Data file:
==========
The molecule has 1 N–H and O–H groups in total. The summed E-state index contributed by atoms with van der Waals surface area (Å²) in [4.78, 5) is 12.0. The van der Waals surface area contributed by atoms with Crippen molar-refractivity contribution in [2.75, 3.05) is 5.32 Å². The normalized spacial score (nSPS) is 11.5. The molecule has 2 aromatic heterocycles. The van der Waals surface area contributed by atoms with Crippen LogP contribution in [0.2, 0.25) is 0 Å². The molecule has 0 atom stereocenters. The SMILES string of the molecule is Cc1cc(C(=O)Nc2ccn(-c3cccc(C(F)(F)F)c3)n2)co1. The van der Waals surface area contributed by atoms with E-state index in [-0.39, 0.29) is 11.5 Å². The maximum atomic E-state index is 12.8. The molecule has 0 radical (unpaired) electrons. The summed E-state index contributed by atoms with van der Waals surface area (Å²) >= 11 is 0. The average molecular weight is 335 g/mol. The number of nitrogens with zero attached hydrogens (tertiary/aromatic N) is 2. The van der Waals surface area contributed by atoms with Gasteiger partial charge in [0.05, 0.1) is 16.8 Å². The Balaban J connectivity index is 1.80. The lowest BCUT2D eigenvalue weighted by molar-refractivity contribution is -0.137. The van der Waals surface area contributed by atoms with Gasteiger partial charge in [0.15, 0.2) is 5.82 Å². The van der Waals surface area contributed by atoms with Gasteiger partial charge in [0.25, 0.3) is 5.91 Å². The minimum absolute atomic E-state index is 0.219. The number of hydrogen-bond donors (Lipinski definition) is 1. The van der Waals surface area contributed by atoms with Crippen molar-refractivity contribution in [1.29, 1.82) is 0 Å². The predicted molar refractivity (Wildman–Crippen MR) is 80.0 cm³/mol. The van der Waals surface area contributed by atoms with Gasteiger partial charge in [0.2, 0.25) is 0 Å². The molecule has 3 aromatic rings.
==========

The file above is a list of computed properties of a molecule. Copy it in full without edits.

The molecule has 1 N–H and O–H groups in total. The summed E-state index contributed by atoms with van der Waals surface area (Å²) in [4.78, 5) is 12.0. The van der Waals surface area contributed by atoms with Crippen molar-refractivity contribution in [2.75, 3.05) is 5.32 Å². The normalized spacial score (nSPS) is 11.5. The molecule has 2 aromatic heterocycles. The van der Waals surface area contributed by atoms with Crippen LogP contribution in [0.2, 0.25) is 0 Å². The molecule has 0 atom stereocenters. The SMILES string of the molecule is Cc1cc(C(=O)Nc2ccn(-c3cccc(C(F)(F)F)c3)n2)co1. The van der Waals surface area contributed by atoms with E-state index in [-0.39, 0.29) is 11.5 Å². The maximum atomic E-state index is 12.8. The molecule has 0 radical (unpaired) electrons. The summed E-state index contributed by atoms with van der Waals surface area (Å²) >= 11 is 0. The average molecular weight is 335 g/mol. The number of nitrogens with zero attached hydrogens (tertiary/aromatic N) is 2. The van der Waals surface area contributed by atoms with Gasteiger partial charge in [0.05, 0.1) is 16.8 Å². The Balaban J connectivity index is 1.80. The lowest BCUT2D eigenvalue weighted by molar-refractivity contribution is -0.137. The van der Waals surface area contributed by atoms with Gasteiger partial charge in [0.15, 0.2) is 5.82 Å². The van der Waals surface area contributed by atoms with Gasteiger partial charge in [0.25, 0.3) is 5.91 Å². The minimum absolute atomic E-state index is 0.219. The number of hydrogen-bond donors (Lipinski definition) is 1. The van der Waals surface area contributed by atoms with Crippen molar-refractivity contribution in [1.29, 1.82) is 0 Å². The predicted molar refractivity (Wildman–Crippen MR) is 80.0 cm³/mol. The van der Waals surface area contributed by atoms with Gasteiger partial charge in [0.2, 0.25) is 0 Å². The molecule has 3 aromatic rings.